- 公益社団法人 日本心理学会
- 心理学研究 (ISSN:00215236)
- vol.85, no.2, pp.111-120, 2014 (Released:2014-06-25)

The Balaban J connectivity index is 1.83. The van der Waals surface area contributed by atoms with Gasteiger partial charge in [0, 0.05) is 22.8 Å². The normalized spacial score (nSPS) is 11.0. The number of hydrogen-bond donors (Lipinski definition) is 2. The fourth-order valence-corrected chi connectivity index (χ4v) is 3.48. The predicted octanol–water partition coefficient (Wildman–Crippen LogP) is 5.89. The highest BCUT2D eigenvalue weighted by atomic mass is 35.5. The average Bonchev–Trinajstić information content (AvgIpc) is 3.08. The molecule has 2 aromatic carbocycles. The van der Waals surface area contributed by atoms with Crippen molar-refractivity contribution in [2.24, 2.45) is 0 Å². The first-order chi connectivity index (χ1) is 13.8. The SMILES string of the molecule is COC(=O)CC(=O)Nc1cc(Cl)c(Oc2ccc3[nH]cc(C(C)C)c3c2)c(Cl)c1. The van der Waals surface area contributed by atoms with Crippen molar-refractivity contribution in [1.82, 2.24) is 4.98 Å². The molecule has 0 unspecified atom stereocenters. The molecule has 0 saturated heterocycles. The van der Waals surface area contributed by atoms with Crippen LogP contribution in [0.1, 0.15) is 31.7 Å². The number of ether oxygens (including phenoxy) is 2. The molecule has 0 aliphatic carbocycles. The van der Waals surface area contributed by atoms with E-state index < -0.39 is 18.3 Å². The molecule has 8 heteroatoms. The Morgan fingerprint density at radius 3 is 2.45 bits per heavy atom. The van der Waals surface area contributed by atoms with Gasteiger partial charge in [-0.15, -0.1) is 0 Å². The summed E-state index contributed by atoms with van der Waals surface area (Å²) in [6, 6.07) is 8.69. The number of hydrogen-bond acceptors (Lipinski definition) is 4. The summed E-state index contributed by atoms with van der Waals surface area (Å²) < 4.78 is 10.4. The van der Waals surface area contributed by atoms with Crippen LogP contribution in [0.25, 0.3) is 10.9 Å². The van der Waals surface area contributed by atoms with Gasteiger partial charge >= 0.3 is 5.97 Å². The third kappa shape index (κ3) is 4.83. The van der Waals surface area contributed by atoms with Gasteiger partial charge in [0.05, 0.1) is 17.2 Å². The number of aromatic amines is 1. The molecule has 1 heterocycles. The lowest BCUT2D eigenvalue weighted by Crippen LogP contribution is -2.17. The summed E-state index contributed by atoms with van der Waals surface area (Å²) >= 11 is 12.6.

Why do people behave altruistically toward others, even in situations where nobody would observe their behavior? We formulated the following hypothesis regarding this question: “Reputations are decided by behaviors in situations that nobody can observe, rather than by behaviors in situations that can be observed by others.” The validity of this hypothesis was examined through a Prisoner’s Dilemma experiment. In the first stage, participants played the Prisoner’s Dilemma game in a situation where nobody could observe them. In the second stage, participants selected another partner in the game, based on information about their behavior in the first stage. The results indicated that participants tended to choose people that behaved altruistically in situations where nobody could observe them. Furthermore, this tendency was stronger with cooperative participants. These results support the hypothesis of this study.